93% of education professionals believe they should be prioritised for Covid-19 vaccine

Gary Williams, New Directions Education

And over a third say they should be in the same category as over 80s and keyworkers

More than 93% of headteachers, teachers and education support staff believe they should be listed in the priority list for a Covid-19 vaccine, with 42% claiming they should be categorised with the over 80s and key workers.

Currently, teachers and support staff are not listed on the vaccine priority list, despite them still working in schools for vulnerable children, children of critical workers and learners undertaking essential exams and assessments.

New Directions Education, Wales’ largest education recruitment company and one of the leading providers of supply teachers and long-term staff across the UK, surveyed over 1,300* headteachers, teachers, teaching assistants, support, and staff about their feelings on the vaccine and how education staff should be prioritised.  

Of those surveyed, 89% said they would take the vaccine, if offered, and nearly two thirds (58.8%) believe they should be prioritised in the first two tiers of vaccinations.

According to the New Directions Education survey, front line teaching staff also appear to have borne the brunt of the infections in school, with 11% of teachers asked saying they had tested positive for Coronavirus compared with 8% for all education staff.

Gary Williams, Director of New Directions Education, said: “We have been supporting schools and colleges in Wales, the Midlands and the North West of England during the pandemic and have seen first-hand the difficult conditions and stress that working under the cloud of Covid-19 has had on education staff.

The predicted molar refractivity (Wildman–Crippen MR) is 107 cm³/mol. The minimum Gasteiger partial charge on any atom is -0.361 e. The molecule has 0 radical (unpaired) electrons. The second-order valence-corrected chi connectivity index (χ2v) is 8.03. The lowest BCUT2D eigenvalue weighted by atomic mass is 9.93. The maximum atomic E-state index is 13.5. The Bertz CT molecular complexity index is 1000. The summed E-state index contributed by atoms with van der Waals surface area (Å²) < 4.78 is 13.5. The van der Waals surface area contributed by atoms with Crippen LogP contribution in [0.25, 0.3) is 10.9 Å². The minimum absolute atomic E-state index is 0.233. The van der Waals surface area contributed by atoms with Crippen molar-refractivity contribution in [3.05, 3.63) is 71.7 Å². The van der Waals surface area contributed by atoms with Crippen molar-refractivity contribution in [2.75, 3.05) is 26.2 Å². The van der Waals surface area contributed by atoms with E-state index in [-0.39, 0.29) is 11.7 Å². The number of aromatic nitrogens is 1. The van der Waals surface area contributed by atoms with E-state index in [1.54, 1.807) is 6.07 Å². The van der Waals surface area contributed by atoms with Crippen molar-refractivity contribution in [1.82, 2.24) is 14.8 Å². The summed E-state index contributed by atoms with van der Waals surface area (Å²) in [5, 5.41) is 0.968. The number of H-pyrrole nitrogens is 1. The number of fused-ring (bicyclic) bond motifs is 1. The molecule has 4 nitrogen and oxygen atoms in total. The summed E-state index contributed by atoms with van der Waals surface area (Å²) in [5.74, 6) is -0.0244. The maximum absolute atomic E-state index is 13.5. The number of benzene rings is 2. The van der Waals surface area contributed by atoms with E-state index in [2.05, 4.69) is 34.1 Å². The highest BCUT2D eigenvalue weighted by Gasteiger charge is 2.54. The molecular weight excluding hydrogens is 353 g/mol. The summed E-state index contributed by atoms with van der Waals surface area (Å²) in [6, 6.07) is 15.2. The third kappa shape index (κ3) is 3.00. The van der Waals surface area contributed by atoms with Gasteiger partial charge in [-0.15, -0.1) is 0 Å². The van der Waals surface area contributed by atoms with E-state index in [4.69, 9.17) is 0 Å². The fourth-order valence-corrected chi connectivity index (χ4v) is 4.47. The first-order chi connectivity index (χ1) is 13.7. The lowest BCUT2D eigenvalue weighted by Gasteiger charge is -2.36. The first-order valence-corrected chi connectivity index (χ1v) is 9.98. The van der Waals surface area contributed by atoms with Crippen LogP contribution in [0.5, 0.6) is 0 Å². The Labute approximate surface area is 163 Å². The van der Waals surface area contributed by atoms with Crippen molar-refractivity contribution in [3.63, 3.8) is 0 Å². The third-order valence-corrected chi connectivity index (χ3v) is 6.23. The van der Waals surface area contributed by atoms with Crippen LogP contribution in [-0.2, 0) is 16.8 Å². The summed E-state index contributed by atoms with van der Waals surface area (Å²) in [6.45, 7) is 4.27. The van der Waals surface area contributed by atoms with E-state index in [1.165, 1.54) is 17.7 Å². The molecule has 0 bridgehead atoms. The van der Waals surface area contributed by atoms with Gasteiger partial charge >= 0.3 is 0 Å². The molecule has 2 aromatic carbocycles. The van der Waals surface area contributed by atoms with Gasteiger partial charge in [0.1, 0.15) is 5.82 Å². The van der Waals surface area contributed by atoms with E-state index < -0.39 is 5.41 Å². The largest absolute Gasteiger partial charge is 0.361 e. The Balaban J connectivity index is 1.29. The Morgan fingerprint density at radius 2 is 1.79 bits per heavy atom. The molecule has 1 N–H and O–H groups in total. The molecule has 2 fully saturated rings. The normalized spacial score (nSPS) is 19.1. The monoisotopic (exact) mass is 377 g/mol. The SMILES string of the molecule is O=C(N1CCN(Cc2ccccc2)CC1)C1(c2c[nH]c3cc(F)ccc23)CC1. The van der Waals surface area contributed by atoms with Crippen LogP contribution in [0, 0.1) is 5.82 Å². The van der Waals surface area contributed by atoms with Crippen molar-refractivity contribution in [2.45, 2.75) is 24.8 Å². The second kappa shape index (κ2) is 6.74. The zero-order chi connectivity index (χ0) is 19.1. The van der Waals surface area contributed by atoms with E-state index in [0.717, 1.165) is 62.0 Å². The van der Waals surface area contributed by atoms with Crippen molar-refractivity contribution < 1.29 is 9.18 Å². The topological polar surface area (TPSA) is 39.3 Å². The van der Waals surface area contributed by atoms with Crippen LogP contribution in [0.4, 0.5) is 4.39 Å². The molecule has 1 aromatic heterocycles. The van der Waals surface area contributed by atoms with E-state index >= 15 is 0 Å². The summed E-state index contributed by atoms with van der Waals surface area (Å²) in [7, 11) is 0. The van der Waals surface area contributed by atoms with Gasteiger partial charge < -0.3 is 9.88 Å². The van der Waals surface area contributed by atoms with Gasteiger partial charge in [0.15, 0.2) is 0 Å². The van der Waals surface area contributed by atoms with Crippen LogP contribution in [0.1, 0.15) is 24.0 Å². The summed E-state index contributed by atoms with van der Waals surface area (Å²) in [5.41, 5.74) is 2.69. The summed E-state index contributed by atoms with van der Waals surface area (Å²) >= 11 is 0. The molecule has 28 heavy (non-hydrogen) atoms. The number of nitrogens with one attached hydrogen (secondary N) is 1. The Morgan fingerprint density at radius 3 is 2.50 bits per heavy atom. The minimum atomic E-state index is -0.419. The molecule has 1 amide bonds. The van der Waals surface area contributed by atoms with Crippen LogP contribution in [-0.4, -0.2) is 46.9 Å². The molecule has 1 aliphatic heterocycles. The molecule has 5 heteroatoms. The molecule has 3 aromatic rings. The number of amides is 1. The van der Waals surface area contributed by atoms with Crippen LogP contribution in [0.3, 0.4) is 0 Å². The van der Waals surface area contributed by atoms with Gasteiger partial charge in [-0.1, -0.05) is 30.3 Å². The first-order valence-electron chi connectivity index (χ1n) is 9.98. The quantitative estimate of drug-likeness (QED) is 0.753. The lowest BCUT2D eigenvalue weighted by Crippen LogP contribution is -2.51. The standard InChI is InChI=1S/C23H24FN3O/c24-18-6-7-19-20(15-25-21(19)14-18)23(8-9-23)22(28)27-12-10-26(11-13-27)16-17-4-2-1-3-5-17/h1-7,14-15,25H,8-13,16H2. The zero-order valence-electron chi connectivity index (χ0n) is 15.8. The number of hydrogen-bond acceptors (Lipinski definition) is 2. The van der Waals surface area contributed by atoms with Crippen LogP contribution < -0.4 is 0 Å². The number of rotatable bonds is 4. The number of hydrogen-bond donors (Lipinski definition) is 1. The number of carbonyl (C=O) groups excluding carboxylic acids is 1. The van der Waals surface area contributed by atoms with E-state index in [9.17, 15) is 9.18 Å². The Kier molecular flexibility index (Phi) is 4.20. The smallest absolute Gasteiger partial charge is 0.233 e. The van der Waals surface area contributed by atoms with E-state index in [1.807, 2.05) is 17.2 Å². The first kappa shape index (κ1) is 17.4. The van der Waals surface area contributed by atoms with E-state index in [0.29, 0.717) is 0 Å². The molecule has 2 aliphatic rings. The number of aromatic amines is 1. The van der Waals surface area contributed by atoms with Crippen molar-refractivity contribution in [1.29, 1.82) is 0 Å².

“With the wonderful news that three vaccines had been approved for use in the UK, we were disappointed to see that teachers and support staff were not included specifically on the priority list, and so wanted to ask the education professionals themselves what they thought.”

“Unsurprisingly, and resoundingly, most felt that education staff should be pushed up the priority list to allow all children back to access classroom-based education.” Gary added.

“Working in a school, in any capacity, during a global pandemic is not an easy thing to do. Staff face the prospect of infection every day but have carried on with their important work regardless. Parents who are now home-schooling will no doubt appreciate the work of teachers and education staff even more.”

A petition of more than 46,000 signatures prompted a debate with MPs in Parliament this week, and UK Government’s vaccine rollout minister Nadhim Zahawi said that teachers would be prioritised along with other front line workers once the first phase of vaccinations had been carried out.**  Likewise in Wales, over 16,000 people have signed a petition to prioritise teachers, schools and childcare staff for the vaccine. Welsh Education Minister Kirsty Williams has said that teachers will not be pushed up the priority list, as other more vulnerable people would suffer, however, evidence will be submitted to the Joint Committee on Vaccination and Immunisation (JCVI) as they make further decisions on the further rollout of the programme. ***